The violence between drug cartels that Mr. Calderón has sought to end has only worsened over the past year and a half. The death toll has jumped 47 percent to 1,378 this year, prosecutors say. All told, 4,125 people have been killed in drug violence since Mr. Calderón took office.

    As Radly Balko notes at the end of this piece:

    None of this is surprising. You create black markets, you get crime. Step up enforcement and knock off a couple of big-time dealers, and their rivals are going to fight over the portion of the market that you’ve just opened up. When the liquor store down the street goes out of buisness, the other neighborhood liquor stores compete for its customers with ads, and maybe some sales or specials. When the main drug supplier in town goes out of business, competing suppliers compete for his customers by killing one other, and anyone who happens to get caught in the crossfire.

    Instead of fixing the source of Mexico’s or America’s problem, let further crack down on peaceful citizen’s who are not involved.

  11. Gunstar1 Says:

    About E-trace:

    Yes it does have all the purchaser information in it IF the state/local government makes you register your firearms.

    Key quote

    The information is compiled from police records of gun purchases provided by local departments, but until today was only accessible by the ATF and the police department that provided it.

    If you really don’t want the feds to know, don’t live in a state that requires that you register your firearms.

    As for manufacturers that are handing over data… the only data they have is if you have sent it in for repair or filled out a warranty card.

  12. Adam Says:

    Napolitano also said “A growing wave of criminal violence in Mexico’s border communities and in the interior of the country, fueled by the availability of guns and currency smuggled south from the U.S., poses a serious threat to Mexico’s security.” I guess we better stop the flow of currency south of the border too since it is a serious threat to their security. No more US aid money or manufacturing jobs for Mexico.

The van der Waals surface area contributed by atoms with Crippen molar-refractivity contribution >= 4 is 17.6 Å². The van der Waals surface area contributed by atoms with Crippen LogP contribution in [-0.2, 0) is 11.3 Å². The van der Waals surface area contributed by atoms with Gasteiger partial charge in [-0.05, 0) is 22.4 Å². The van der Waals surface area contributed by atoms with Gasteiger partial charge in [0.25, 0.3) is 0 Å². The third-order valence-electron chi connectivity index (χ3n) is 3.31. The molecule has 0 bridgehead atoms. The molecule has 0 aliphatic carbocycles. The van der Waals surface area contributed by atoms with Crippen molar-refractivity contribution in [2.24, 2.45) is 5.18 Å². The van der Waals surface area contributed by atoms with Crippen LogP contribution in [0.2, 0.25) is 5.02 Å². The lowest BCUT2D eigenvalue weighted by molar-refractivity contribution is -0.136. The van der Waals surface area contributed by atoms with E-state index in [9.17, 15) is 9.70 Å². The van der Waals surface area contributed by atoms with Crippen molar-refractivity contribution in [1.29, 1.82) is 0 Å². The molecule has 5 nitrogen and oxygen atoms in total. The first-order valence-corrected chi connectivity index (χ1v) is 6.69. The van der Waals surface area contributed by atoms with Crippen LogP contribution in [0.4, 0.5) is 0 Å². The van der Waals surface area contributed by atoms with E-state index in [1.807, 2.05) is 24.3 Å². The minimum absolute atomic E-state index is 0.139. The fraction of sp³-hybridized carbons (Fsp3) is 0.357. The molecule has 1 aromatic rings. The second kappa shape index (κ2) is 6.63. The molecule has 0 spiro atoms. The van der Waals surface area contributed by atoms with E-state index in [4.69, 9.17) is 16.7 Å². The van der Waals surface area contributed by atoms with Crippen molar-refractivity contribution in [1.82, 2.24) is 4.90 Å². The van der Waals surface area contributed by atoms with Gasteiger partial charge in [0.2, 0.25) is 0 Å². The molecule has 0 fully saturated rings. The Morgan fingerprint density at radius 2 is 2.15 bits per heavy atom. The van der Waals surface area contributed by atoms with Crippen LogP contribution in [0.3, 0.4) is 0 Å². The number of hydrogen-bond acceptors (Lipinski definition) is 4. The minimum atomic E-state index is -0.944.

13. Paladin Says:

    Hey folks hate to blow your baloon but the Courts do NOT require Law Enforcement to obtain search warrants anymore. All the cops have to say is they “suspected” they were in danger from someone or something inside. I’ve witnessed this violation of the Constitution myself in a 4th Judicial District Courtroom. All the cops have to do is indicate they were concerned with “officer safety” or some other bullshit and the search warrant requirement is waived. The SCOTUS just ruled days ago that Now cops can require PASSENGERS in vehicles stopped for things as small as ALLEGED Traffic violations to get out of car and be searched even if there is no visible indication of anything wrong or suspicious – the officer ONLY needs to be concerned with their safety. My question is WHAT ABOUT THE CITIZEN’S SAFETY AND RIGHTS????? That’s what the scumbags are suppose to be looking out for.

  14. Tam Says:

    Dock,

    You quoted from a New Jersey news source:

    E-trace is a nationwide database maintained by the ATF that lists a firearm’s first purchaser, date of purchase and the retailer from which it was purchased. The information is compiled from police records of gun purchases provided by local departments, but until today was only accessible by the ATF and the police department that provided it.

    Well, I guess that would work fine in a state like New Jersey, where the police have a record of gun purchases. Not so much in most states, though…

  15. Sebastian Says:

    My understanding is that E-trace basically is an electronic version of the A&D records of manufactures and distributors. It basically quickly gets you to the dealer than sold the firearm, but someone still has to call up the dealer and tell him to pull the 4473 to get the customer who purchased it. I suppose it’s possible the ATF could be adding purchaser information from 4473s recovered from defunct licensees and from New Jersey police departments, but my understanding of federal law is that this would be illegal.

    I suspect in the article above, the reporter probably has no idea what he/she is talking about, or really understands the capabilities and limitations of the system.

  16. straightarrow Says:

    I have no doubt that Mexico’s drug cartels are the beneficiaries of American weapons smugglers. There can be no legitimate argument to the contrary. I do think those Americans aiding in the smuggling of arms to the drug cartels should be convicted, imprisoned and executed.

    Let’s start at the source of the weapons pipeline. Washington D.C.